If flesh came into existence
for the sake of spirit,
it is a wonder.
But if spirit exists for the sake of flesh,
it is a wonder of wonders.
I am truly astonished
at how such richnss
came to dwell in such poverty.
Translation: Lynn Bauman in
The Gospel of Thomas: Wisdom of the Twin
The First Response:
Season of Lent,
Gregorian chant resonating, as always, when I write,
skies gray, same with my shirt,
deep forest views so
just birds practicing meditative hops
beneath their half-stocked feeder.
Pile of tenacious vines heaped by one fence,
St. Francis statue finally turning a little mossy
standing, as he does, in a pile of found shells.
Munching hot wasabi peas,
now and again glancing at the cover of a book—
something about Icon writing.
I don’t think I need to open it just yet.
Journey through Logos:
Such a small turn of mind—not a spiritual being having a human experience, but a human opening to the vast richness of the world around us that is spirit-filled. And in that turning, we finally touch with humbleness and delight, the same play of spirit within. It’s like being lifted by a wave, like finally understanding the taste of really excellent dark chocolate, feeling like Mozart did when he said the universe had left music for him to find.
I find nothing in this that calls us to poverty, or subservient bowing but I do recognize humor, a child-like interest, and the textures of relationship in Yeshua’s gentle turn-around of how many of us understand indwelling spirit. Any lack of wealth is simply bound to an inability to open the senses and catch the icons all around us, all the time, and by that seeing, acknowledge the wealth that is in ourselves and everything else. It is a unified spirit, a relational spirit, whistling up attention and intention.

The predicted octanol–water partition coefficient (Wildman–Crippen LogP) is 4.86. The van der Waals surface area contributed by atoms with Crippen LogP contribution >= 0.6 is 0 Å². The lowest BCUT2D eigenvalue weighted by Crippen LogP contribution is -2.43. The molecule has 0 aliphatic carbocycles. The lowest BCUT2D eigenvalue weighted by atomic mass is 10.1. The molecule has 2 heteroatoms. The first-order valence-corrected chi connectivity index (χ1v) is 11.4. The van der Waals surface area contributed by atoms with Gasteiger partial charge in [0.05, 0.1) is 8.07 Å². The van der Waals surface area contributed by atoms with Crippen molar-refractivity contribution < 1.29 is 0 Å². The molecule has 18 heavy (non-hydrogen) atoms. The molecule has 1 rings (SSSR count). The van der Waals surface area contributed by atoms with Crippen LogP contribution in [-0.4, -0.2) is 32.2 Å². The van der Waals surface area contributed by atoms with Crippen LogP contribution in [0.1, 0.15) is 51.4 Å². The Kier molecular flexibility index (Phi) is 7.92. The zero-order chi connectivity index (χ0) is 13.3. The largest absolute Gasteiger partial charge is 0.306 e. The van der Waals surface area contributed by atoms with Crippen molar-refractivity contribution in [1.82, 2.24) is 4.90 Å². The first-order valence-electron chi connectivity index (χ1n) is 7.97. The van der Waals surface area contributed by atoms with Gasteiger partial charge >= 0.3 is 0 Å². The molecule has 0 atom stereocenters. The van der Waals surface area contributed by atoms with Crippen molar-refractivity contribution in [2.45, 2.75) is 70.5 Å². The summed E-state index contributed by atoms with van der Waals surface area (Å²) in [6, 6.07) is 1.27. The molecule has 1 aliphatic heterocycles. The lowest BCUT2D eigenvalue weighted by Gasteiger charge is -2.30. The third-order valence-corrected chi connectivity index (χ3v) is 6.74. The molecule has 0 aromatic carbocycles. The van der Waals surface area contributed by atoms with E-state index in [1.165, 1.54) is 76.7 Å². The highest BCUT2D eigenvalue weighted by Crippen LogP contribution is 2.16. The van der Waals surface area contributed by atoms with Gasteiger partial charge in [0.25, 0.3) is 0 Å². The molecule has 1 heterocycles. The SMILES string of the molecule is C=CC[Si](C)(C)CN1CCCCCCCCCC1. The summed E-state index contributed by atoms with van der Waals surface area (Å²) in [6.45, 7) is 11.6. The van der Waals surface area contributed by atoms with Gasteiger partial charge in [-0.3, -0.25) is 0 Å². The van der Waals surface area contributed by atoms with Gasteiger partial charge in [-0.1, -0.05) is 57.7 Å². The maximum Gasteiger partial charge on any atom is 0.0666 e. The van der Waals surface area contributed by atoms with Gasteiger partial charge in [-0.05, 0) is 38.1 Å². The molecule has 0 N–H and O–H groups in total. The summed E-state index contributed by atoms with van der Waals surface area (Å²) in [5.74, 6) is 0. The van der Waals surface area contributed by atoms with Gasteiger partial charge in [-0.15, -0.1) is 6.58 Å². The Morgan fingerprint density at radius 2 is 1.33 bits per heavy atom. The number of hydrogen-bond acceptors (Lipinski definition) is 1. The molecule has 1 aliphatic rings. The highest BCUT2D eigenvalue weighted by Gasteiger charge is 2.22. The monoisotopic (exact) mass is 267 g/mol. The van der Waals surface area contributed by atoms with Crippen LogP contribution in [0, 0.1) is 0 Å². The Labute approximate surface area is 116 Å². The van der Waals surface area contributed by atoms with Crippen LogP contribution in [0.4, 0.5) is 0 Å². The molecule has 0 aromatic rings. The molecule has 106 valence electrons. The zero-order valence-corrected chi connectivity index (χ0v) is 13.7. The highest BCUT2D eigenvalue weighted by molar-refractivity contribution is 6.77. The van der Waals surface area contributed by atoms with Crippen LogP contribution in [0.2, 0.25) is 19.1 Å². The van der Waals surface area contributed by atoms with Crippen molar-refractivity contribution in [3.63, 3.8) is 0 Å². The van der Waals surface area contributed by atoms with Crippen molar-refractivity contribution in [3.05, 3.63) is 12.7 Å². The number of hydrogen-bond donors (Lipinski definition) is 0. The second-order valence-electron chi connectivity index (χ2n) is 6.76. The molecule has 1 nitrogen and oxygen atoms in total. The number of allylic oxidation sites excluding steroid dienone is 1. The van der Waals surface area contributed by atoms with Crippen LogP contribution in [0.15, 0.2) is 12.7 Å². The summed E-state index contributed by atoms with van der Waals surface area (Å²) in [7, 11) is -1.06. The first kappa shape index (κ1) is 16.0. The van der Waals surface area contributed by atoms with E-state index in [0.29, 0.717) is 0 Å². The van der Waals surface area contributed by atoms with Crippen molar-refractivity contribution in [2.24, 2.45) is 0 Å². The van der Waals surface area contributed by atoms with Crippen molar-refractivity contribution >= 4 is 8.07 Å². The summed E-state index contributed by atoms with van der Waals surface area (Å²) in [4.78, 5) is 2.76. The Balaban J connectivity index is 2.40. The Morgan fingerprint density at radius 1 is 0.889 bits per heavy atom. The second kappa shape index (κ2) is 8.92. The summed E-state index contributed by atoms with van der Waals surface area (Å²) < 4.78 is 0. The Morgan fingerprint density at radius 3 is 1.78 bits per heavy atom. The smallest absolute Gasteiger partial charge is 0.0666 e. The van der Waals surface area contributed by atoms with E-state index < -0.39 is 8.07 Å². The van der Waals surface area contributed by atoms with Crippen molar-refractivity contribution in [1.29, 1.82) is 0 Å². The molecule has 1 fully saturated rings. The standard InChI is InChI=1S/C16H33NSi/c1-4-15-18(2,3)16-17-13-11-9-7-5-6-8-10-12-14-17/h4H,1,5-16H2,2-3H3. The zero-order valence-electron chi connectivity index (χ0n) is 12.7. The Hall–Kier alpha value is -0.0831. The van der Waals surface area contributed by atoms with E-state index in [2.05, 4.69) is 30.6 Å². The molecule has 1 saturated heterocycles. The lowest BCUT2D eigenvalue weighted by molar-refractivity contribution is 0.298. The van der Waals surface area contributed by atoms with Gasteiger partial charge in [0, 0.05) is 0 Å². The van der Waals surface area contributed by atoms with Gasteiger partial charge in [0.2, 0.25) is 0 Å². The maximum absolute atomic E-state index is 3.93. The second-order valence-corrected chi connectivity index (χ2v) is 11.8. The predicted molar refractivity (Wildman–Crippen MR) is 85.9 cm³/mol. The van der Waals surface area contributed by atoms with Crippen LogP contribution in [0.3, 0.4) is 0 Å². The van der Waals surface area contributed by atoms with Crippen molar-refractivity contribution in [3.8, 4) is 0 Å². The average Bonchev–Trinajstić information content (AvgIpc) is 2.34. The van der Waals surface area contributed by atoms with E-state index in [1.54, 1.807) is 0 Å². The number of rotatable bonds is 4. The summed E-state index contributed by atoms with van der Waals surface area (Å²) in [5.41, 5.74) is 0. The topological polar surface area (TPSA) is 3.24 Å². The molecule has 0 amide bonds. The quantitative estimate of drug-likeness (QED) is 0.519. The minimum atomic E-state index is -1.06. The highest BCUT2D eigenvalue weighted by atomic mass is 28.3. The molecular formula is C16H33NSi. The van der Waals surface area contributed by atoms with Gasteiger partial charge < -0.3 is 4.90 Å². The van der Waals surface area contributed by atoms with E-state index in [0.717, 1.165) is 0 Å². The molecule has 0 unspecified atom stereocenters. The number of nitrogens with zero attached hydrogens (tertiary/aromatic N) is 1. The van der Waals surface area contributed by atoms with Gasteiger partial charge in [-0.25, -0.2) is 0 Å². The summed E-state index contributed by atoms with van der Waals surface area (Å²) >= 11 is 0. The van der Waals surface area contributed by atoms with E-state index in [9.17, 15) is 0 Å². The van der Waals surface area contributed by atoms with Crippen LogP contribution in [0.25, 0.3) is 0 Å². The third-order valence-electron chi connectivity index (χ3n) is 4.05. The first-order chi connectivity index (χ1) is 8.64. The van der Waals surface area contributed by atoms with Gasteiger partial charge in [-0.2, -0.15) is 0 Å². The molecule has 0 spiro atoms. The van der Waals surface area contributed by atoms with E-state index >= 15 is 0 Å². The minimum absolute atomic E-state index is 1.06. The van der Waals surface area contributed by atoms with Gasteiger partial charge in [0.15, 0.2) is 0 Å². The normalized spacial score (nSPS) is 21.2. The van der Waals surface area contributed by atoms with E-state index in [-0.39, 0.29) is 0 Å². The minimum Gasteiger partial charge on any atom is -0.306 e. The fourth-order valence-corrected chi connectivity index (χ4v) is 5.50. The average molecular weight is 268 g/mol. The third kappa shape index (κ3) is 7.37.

Flesh is not something secondary; it is the vehicle through which we awaken. Spirit serves us by enlivening us, calling us out to be bigger, more sensitive, more engaged by the millions of daily recognitions of spirit calling us to spirit. Rather than the model of “in” to the heart, then “up to heaven” and “out of the cyclic nature of existence (the daily grind?)”, Yeshua calls us out into the world to recognize our own heart and then understand that there never was an up or down, an in or an out. Or even real poverty and wealth.
God became man so man could become god.
Hokmah’s Symphonic Note:
“You see many stars in the sky at night, but not when the sun rises. Can you therefore say that there are no stars in the heavens during the day? Because you cannot find God in the days of your ignorance, say not that there is no God.”
“When divine vision is attained, all appear equal; and there remains no distinction of good and bad, or of high and low.”
“Bondage is of the mind; freedom too is of the mind. If you say 'I am a free soul. I am a son of God who can bind me' free you shall be.”
First, bow deeply and think to yourself, I exist for the spirit. Now, bow deeply and think to yourself, the spirit exists for me. Stand and feel the reality of both states—can you feel how you are in relationship, not one idea of yourself or the divine above the other?
To Find means to be willing to acknowledge with each breath we do not exist for spirit—spirit also exists for us.
You can find Kim's entire commentary on the Gospel of Thomas in Kindle, paperback and audio formats by clicking on this link: